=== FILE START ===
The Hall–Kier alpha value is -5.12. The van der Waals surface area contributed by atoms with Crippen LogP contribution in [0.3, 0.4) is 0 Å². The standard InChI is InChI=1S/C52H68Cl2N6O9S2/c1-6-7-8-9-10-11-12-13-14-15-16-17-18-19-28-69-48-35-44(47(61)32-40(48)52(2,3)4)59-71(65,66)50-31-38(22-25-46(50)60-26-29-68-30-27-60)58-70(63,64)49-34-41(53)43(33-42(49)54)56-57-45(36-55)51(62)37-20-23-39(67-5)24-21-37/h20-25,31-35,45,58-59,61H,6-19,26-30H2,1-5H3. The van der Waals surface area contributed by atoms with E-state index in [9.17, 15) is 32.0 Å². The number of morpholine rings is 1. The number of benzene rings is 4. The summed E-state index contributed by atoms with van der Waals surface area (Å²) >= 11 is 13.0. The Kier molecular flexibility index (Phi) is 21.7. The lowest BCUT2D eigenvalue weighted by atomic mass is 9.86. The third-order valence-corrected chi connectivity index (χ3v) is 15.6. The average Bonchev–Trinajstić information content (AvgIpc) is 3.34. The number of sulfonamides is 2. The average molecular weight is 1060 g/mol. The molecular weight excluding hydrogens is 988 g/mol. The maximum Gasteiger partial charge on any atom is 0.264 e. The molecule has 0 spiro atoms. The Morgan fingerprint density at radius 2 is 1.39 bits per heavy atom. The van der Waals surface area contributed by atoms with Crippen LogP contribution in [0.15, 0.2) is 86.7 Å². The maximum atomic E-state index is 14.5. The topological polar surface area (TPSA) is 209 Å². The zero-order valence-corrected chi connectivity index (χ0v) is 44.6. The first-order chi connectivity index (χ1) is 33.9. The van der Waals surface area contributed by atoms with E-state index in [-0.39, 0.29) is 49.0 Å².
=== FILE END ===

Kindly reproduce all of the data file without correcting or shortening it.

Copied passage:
The Hall–Kier alpha value is -5.12. The van der Waals surface area contributed by atoms with Crippen LogP contribution in [0.3, 0.4) is 0 Å². The standard InChI is InChI=1S/C52H68Cl2N6O9S2/c1-6-7-8-9-10-11-12-13-14-15-16-17-18-19-28-69-48-35-44(47(61)32-40(48)52(2,3)4)59-71(65,66)50-31-38(22-25-46(50)60-26-29-68-30-27-60)58-70(63,64)49-34-41(53)43(33-42(49)54)56-57-45(36-55)51(62)37-20-23-39(67-5)24-21-37/h20-25,31-35,45,58-59,61H,6-19,26-30H2,1-5H3. The van der Waals surface area contributed by atoms with E-state index in [9.17, 15) is 32.0 Å². The number of morpholine rings is 1. The number of benzene rings is 4. The summed E-state index contributed by atoms with van der Waals surface area (Å²) >= 11 is 13.0. The Kier molecular flexibility index (Phi) is 21.7. The lowest BCUT2D eigenvalue weighted by atomic mass is 9.86. The third-order valence-corrected chi connectivity index (χ3v) is 15.6. The average Bonchev–Trinajstić information content (AvgIpc) is 3.34. The number of sulfonamides is 2. The average molecular weight is 1060 g/mol. The molecular weight excluding hydrogens is 988 g/mol. The maximum Gasteiger partial charge on any atom is 0.264 e. The molecule has 0 spiro atoms. The Morgan fingerprint density at radius 2 is 1.39 bits per heavy atom. The van der Waals surface area contributed by atoms with Crippen LogP contribution in [0.15, 0.2) is 86.7 Å². The maximum atomic E-state index is 14.5. The topological polar surface area (TPSA) is 209 Å². The zero-order valence-corrected chi connectivity index (χ0v) is 44.6. The first-order chi connectivity index (χ1) is 33.9. The van der Waals surface area contributed by atoms with E-state index in [-0.39, 0.29) is 49.0 Å².